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Lindsay Hansen

Environmental Science Educator // Trail Worker // Artist

"Ghandruk", 24" x 36", oil on canvas, 2017

"Ghandruk", 24" x 36", oil on canvas, 2017

I'm inspired by the Earth, and by human interactions, connections with, spirituality toward, and exploitation of this one Earth we inhabit. I find healing and energy in the quiet solitude found in natural spaces. I am interested in human interactions with ecosystems; people are often seen as either completely removed from the natural landscape, or indubitably a part of it – there is no middle ground. In my paintings, I am exercising an exploration of the interaction of humans with the natural world of the Earth. 

Detail of "Salmonidae", 14" x 96", oil on log, 2015

Detail of "Salmonidae", 14" x 96", oil on log, 2015

By tearing apart, rearranging, reimagining, and reconstructing landscapes, I am applying a human hand, a human alteration, to each landscape that indisputably changes the character and nature of that space. Each painting is an attempt to understand how much alteration the landscapes, ecosystems, and natural spaces on Earth can withstand before they are no longer recognizable as Earth.

Nitrogen, 48" x 24", Oil on canvas, 2015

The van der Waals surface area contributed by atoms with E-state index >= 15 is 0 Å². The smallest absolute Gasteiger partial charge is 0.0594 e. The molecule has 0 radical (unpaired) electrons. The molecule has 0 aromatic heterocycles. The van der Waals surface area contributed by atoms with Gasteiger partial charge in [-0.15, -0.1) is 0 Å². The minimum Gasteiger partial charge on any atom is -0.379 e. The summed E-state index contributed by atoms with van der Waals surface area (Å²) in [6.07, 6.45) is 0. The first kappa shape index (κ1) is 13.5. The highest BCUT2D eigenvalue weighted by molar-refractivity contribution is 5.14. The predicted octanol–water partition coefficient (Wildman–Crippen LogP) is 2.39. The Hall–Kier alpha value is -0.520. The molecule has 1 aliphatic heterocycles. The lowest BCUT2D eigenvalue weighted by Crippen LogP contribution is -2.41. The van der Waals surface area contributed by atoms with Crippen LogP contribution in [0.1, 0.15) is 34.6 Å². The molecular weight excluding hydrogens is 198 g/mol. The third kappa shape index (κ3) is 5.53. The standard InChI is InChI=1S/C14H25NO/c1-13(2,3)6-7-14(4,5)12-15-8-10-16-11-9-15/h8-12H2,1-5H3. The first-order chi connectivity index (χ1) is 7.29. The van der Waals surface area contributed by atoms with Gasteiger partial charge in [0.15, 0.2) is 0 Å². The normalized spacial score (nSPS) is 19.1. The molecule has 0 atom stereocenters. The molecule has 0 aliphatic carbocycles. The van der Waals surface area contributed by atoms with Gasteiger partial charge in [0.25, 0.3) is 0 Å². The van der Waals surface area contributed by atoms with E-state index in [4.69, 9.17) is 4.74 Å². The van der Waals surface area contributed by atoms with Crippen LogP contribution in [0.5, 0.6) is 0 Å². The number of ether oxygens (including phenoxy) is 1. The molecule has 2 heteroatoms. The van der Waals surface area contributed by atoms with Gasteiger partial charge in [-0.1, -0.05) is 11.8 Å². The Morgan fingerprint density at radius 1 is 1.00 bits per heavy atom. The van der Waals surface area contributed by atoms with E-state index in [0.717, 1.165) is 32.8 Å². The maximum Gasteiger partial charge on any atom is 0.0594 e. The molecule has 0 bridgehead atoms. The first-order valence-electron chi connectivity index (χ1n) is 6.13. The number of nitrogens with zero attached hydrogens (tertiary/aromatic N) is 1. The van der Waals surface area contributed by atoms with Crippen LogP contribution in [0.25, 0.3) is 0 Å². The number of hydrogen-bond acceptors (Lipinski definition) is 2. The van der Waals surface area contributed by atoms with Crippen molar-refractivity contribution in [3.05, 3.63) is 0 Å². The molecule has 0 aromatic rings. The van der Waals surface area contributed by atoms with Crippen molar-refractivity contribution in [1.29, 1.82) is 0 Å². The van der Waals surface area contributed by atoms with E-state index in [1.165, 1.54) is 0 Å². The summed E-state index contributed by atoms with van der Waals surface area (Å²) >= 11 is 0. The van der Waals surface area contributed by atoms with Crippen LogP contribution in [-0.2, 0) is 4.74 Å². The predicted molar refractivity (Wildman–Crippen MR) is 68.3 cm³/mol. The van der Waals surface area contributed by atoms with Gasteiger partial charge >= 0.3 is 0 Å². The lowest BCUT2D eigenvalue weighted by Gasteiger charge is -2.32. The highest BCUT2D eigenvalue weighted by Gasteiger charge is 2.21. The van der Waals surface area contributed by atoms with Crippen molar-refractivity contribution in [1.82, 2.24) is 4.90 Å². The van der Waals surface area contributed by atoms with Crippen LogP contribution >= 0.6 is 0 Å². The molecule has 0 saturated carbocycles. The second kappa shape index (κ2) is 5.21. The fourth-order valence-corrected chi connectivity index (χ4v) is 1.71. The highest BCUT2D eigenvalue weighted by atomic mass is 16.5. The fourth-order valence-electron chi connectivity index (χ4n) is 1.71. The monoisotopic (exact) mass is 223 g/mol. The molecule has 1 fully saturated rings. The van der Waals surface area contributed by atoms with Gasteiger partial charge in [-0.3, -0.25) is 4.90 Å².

Nitrogen, 48" x 24", Oil on canvas, 2015

From my background in biology and ecology research, I have been instilled with an awe for biodiversity. Through a combination of my landscape-inspired art works and an ongoing study based in scientific illustration and ecosystem appropriation, my species account works intend to inspire excitement and wonderment for biology, science, and connections with nature from varying cultural viewpoints. 

Plumas, 12" x 30", Oil and acrylic on canvas, 2016

Plumas, 12" x 30", Oil and acrylic on canvas, 2016

With a focus in morphological accuracy, but with inspiration from discrepancies, differences, and mutations within nature, these works celebrate the knowledge that humans are not the only creatures inhabiting and influencing the Earth. My palette is informed by scientific explorations of mine and others: colors of alpine forests, lakes, wetlands, and deserts, as well as the human body and its wastes.  

Moonlight, 12" x 30", Oil and acrylic on canvas, 2016

Moonlight, 12" x 30", Oil and acrylic on canvas, 2016

While I use a diversity of materials in my works, I try to focus on materials that are inherently similar between humans and other living things: oils, wood, natural fibers, biological tissues. Experimentation with tension, complexity, confusion and muddling in the set up of the paint is vital in order to reflect on the confusing and complicated self-administered separation of humans with nature. Conflict between types of forms, in botched stratigraphy lines, non sequitur horizons, and fragmented figures in my works are a search for this long-lost relationship between our planet and us.

Conflict between types of forms, in botched stratigraphy lines, non sequitur horizons, and fragmented figures in my works are a search for this long-lost relationship between our planet and us.